The Observer (Kampala)

10 June 2014

Uganda: Salary Mess - Who Is to Blame?

Photo: Amy Fallon/IPS
Thousands of government employees go without pay for months (file photo).

The finger of blame for the chronic salary delays in public service should be pointed at the ministries of Finance and Public Service, chief administrative officers recently told Parliament.

This accusation comes a fortnight after Finance Minister Maria Kiwanuka and Secretary to the Treasury Keith Muhakanizi told Parliament separately that CAOs were to blame for the delays because they did not submit their payroll requisitions in time. CAOs from the districts of Wakiso, Tororo, Kasese, Mbarara, Bushenyi, and Kabale, used their appearance before the select committee investigating salary delays in Public Service to make their case against the two ministries.

"I want to state that in the management of the payroll, districts play a supportive role, because they do not initiate the process, it is the ministry of Public Service" said Kasese CAO William Kasirye.

"We (Kasese) submitted 2000 health workers, but they disappeared on the payroll. We don't know why and we are not aware of who is responsible for those changes. And there is a tendency of changing titles of civil servants because if you submit him/her as a chairperson of the district, someone somewhere changes that title to a driver, that one doesn't get paid."

His colleagues from Tororo and Wakiso were fierce in their criticism of the line ministries.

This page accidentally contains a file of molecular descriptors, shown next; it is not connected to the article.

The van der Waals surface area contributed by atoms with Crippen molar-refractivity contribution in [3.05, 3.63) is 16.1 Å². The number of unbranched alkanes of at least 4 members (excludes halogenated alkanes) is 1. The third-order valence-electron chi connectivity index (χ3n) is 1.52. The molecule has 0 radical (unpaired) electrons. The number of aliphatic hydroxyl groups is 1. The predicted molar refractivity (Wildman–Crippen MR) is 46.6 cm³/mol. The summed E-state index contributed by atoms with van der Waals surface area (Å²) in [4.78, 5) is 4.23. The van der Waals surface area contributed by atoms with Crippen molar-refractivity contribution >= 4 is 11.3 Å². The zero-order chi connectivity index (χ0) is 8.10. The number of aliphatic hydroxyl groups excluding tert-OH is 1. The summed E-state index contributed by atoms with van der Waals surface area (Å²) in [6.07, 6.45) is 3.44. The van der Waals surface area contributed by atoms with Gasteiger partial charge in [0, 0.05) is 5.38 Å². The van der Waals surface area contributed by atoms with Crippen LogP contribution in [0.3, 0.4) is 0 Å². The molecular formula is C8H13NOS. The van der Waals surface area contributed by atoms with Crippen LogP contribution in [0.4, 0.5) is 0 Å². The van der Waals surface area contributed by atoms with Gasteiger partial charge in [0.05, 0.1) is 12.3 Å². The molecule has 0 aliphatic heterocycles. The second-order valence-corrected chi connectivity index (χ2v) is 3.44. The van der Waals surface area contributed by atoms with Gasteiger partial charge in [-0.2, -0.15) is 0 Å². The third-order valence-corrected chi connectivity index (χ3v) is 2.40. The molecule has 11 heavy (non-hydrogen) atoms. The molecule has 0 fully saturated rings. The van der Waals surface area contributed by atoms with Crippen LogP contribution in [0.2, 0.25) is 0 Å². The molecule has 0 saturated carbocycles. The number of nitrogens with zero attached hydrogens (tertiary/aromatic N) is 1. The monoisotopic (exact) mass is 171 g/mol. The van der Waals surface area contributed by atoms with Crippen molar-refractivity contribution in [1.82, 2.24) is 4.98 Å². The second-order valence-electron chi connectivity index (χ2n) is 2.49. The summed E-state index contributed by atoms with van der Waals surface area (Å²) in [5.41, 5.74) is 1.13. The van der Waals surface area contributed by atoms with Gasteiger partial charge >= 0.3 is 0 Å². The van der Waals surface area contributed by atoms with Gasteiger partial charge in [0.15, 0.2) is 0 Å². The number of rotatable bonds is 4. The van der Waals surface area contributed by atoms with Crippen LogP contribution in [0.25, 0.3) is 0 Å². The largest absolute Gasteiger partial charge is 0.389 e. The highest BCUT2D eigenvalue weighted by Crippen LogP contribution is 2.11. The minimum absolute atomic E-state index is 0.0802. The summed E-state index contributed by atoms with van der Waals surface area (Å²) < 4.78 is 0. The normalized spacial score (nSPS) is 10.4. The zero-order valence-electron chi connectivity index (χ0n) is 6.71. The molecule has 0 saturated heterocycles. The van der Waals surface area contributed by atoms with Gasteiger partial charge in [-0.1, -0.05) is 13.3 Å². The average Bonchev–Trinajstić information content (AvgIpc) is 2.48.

"We are not the ones responsible for the payroll, but I feel hurt by the blame game by the ministry of Public Service and Finance... Finance for example admitted that it had insufficient funds to pay salaries for March and April," Tororo district CAO Oswan Vitalis said, reading the circular he got from the ministry of Finance.

"The ministry of Public Service issued a circular on 9/05/2014 to inform accounting officers that some local government staff did not receive salaries in March, April due to insufficient funds and that they were working out re-allocations to ensure that outstanding salaries are paid as soon as possible," he said.

Wakiso's David Naluwayiro said, "We are demoralised because we are ever called thieves without any platform like this to express our challenges as far as delayed payments are concerned."

"We are not the ones responsible for the delays... we don't initiate the payroll, the ministry of public service does, the only role we have is to cross-check to see whether they are the genuine civil servants on the roll and they are supposed to send us the draft payroll on the 15th day of the paying month, but we didn't get that draft payroll until I wrote to the PS of public service on May 22 to remind her that we have not received that draft payroll of May," he said, adding that "The ministries of Finance and Public Service are overwhelmed by the new system, but they don't want to tell the truth and choose to blame us."

The CAOs said the recent delays were ignited by the ongoing exercise of migrating all the names of civil servants from the defunct legacy to IPPS, which they contend was introduced in a hurried manner.

Appearing before the same committee on May 28, Keto Nyapendi Kayemba, the assistant auditor general, attributed the salary delays to "delays in enrollment of new civil servants on to the payroll" which results into arrears. She blamed both the accounting officers and the ministry of Public Service.

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